There is a lot of good information there. Please do yourself a favor and take a little bit of time to read it. It’s inspiring! I’m sure a lot of you already know much of what’s outlined in the report but having it laid out so clearly in one comprehensive report and with excellent references is eye-opening. And it motivates me even more! I hope you are equally as inspired as I am.
Ride to live; live to ride!
Bicycling Magazine asked its readers how they ride, where they go, how far, and how often. One thing is certain: more people are riding bikes for more purposes now than ever. Bicycling is no longer only a leisure activity. Many people commute to work and ride bikes to run errands. Many people live life on their bikes. Are you one of them?
Some of the statistics, excerpted:
How often do you ride your bike to and from work?Every day: 30% Several times a week: 30% Several times a month: 12% Several times a year: 11% Never: 17%
Do you wear a helmet when you ride for transportation?Always: 80%
Almost always: 9%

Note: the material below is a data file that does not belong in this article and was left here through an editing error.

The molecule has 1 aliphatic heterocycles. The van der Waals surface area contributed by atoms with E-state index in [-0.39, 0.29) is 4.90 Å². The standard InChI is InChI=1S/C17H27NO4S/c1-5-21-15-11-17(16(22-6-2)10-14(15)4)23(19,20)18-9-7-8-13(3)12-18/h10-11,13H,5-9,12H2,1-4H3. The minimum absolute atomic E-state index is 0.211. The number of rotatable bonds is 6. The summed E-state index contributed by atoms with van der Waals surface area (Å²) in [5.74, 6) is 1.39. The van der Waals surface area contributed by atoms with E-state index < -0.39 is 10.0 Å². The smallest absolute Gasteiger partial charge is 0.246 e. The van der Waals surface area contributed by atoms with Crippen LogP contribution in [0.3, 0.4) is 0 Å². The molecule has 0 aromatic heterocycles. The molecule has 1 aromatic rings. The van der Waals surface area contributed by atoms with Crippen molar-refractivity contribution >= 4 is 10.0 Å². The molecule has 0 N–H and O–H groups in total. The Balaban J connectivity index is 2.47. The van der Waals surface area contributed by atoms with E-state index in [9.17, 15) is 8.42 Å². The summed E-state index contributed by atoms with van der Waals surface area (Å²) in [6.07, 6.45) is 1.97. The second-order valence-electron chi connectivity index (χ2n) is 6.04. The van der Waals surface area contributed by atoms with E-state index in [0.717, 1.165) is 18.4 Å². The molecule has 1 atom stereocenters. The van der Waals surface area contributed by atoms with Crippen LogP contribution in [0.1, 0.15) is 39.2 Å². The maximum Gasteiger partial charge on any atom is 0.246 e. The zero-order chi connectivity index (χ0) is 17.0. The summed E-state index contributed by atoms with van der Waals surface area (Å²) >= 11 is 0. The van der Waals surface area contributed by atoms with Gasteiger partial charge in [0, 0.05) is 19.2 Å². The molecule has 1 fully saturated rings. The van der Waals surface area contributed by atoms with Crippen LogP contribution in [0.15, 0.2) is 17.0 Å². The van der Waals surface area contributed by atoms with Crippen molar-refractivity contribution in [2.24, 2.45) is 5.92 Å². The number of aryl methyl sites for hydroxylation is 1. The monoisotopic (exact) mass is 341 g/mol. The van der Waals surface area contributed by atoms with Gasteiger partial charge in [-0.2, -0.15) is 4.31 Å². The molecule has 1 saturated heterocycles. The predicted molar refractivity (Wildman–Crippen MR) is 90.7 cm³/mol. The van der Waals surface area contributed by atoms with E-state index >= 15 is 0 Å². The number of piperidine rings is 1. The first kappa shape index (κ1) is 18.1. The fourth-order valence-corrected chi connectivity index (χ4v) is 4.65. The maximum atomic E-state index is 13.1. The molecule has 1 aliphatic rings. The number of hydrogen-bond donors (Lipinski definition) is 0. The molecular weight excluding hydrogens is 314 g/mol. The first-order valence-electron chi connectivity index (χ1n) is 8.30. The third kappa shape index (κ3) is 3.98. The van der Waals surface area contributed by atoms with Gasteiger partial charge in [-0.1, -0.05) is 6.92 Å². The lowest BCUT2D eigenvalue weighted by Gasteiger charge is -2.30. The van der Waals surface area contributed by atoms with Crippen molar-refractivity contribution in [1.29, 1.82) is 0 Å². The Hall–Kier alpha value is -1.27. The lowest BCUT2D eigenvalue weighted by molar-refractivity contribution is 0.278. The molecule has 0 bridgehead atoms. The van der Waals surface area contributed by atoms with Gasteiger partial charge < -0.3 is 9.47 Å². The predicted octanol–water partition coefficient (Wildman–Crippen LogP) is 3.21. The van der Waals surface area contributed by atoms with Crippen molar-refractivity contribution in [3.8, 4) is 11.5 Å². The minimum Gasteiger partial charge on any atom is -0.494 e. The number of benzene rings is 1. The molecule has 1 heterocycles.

Almost never: 2%
Not including your commute, how frequently do you ride your bike for transportation?Every day: 13%
Several times a week: 31%
Several times a month: 26%
Several times a year: 18%
There are more interesting statistics in the link, so check it out! Where do you fit?
- Wheels of Change: the Rise of Bicycling in America (triplepundit.com)
As more women get serious about cycling, there’s been nice growth in women-centric web resources. And today, a big report is now available. It’s called Women on a Roll (pdf, 22 pages) and it includes a wealth of valuable information about women and cycling. It also highlights some inspirational women leaders.
The League of American Bicyclists has a list of women’s bike resources. It includes:
- Stats on Women & Bicycling
- Key Research on Women & Bicycling
- Top Books for the Women Bike Reader
- Women Bike Entrepreneurs
- Women Bike Blogs and Media
Click through the list (link is above) and immerse yourself in good stuff!